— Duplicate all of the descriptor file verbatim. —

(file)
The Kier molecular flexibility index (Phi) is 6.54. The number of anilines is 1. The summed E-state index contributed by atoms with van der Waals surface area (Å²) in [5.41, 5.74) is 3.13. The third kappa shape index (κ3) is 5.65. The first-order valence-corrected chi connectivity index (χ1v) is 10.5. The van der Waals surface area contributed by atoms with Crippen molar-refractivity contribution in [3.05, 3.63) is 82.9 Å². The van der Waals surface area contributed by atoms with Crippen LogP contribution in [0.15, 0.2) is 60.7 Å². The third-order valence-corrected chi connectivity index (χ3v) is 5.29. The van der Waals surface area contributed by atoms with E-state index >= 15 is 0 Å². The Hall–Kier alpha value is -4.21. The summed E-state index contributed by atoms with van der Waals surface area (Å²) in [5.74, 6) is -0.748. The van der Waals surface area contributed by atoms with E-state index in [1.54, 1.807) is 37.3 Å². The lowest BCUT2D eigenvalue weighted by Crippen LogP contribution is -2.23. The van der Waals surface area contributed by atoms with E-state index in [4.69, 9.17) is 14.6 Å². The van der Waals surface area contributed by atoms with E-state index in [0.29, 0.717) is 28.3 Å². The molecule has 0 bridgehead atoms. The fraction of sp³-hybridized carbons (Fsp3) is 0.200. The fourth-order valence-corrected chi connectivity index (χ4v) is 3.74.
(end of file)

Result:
The Kier molecular flexibility index (Phi) is 6.54. The number of anilines is 1. The summed E-state index contributed by atoms with van der Waals surface area (Å²) in [5.41, 5.74) is 3.13. The third kappa shape index (κ3) is 5.65. The first-order valence-corrected chi connectivity index (χ1v) is 10.5. The van der Waals surface area contributed by atoms with Crippen molar-refractivity contribution in [3.05, 3.63) is 82.9 Å². The van der Waals surface area contributed by atoms with Crippen LogP contribution in [0.15, 0.2) is 60.7 Å². The third-order valence-corrected chi connectivity index (χ3v) is 5.29. The van der Waals surface area contributed by atoms with E-state index >= 15 is 0 Å². The Hall–Kier alpha value is -4.21. The summed E-state index contributed by atoms with van der Waals surface area (Å²) in [5.74, 6) is -0.748. The van der Waals surface area contributed by atoms with E-state index in [1.54, 1.807) is 37.3 Å². The lowest BCUT2D eigenvalue weighted by Crippen LogP contribution is -2.23. The van der Waals surface area contributed by atoms with E-state index in [4.69, 9.17) is 14.6 Å². The van der Waals surface area contributed by atoms with E-state index in [0.29, 0.717) is 28.3 Å². The molecule has 0 bridgehead atoms. The fraction of sp³-hybridized carbons (Fsp3) is 0.200. The fourth-order valence-corrected chi connectivity index (χ4v) is 3.74.